patent differences and give the nation a standard has not generated
any new facts. Mike Rubin, the lawyer in charge, was not at the meeting
and he is apparently processing the public comments as I write. Some
summarized the comments as uniformly stating, "Free is good, paying
is bad." 

A group of computer scientists from NIST came to discuss their plan
for the Federal Criteria for secure systems and the new "Common
Criteria" that may emerge. This is an updated version of the old
Orange Book classification scheme of C2 and B1 and stuff like that.
The scientists said the draft is being finished but it isn't ready
for release. But now, they're working on "Something Better." This
is a new plan to standardize the grading of secure systems with 
other countries and evolve a "Common Criteria." In general, the 
board groused about the fact that the public and industry have never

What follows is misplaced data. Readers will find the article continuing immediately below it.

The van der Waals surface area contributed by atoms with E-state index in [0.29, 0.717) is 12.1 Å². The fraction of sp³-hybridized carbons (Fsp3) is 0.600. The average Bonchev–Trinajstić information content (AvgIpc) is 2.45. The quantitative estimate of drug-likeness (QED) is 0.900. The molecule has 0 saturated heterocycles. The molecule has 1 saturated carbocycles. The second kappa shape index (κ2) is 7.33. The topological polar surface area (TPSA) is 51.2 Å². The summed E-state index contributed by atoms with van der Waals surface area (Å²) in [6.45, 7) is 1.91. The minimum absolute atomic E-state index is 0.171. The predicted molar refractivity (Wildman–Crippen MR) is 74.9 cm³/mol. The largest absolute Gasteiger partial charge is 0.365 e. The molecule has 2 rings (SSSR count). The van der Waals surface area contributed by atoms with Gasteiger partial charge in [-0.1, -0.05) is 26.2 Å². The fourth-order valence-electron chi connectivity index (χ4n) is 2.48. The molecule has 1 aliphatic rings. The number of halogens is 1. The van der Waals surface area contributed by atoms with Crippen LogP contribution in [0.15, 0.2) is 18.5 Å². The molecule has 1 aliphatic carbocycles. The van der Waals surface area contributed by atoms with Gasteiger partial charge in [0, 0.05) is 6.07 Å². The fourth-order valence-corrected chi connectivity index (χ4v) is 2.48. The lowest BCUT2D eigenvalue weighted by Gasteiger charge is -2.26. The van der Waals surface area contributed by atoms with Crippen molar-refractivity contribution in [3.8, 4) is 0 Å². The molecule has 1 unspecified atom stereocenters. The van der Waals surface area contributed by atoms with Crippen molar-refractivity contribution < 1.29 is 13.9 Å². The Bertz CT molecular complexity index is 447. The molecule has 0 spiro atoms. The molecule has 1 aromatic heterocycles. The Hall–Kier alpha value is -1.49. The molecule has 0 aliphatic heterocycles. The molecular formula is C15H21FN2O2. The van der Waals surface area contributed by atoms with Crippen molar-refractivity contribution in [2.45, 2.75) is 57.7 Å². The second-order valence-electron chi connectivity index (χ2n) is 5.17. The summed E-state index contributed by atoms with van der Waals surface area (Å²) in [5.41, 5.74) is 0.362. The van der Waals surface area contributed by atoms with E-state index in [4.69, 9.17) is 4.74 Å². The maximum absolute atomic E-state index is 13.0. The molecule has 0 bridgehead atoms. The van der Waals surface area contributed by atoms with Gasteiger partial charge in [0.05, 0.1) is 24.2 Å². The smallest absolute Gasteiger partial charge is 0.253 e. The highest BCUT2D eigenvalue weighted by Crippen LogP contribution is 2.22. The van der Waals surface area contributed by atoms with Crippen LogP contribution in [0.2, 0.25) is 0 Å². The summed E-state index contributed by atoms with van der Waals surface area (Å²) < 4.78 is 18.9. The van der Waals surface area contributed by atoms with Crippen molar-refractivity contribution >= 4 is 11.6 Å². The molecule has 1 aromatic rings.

been invited to give comments during the process. The summary
of this talk is: "We might be able to tell you something someday." 

Geoff Greiveldinger took up a whole hour in the afternoon to tell
us that it would be impolite for him to discuss the key escrow system
with the CSSAB before talking about it with Congress. He is the 
lawyer from the Justice department responsible for setting up the
system. Some members of the board mentioned that the board was
chartered by Congress and so he could speak freely, but others
refused to be so impolite as to question his polite excuse. 

He filled the hour with more descriptions with all of the restrictions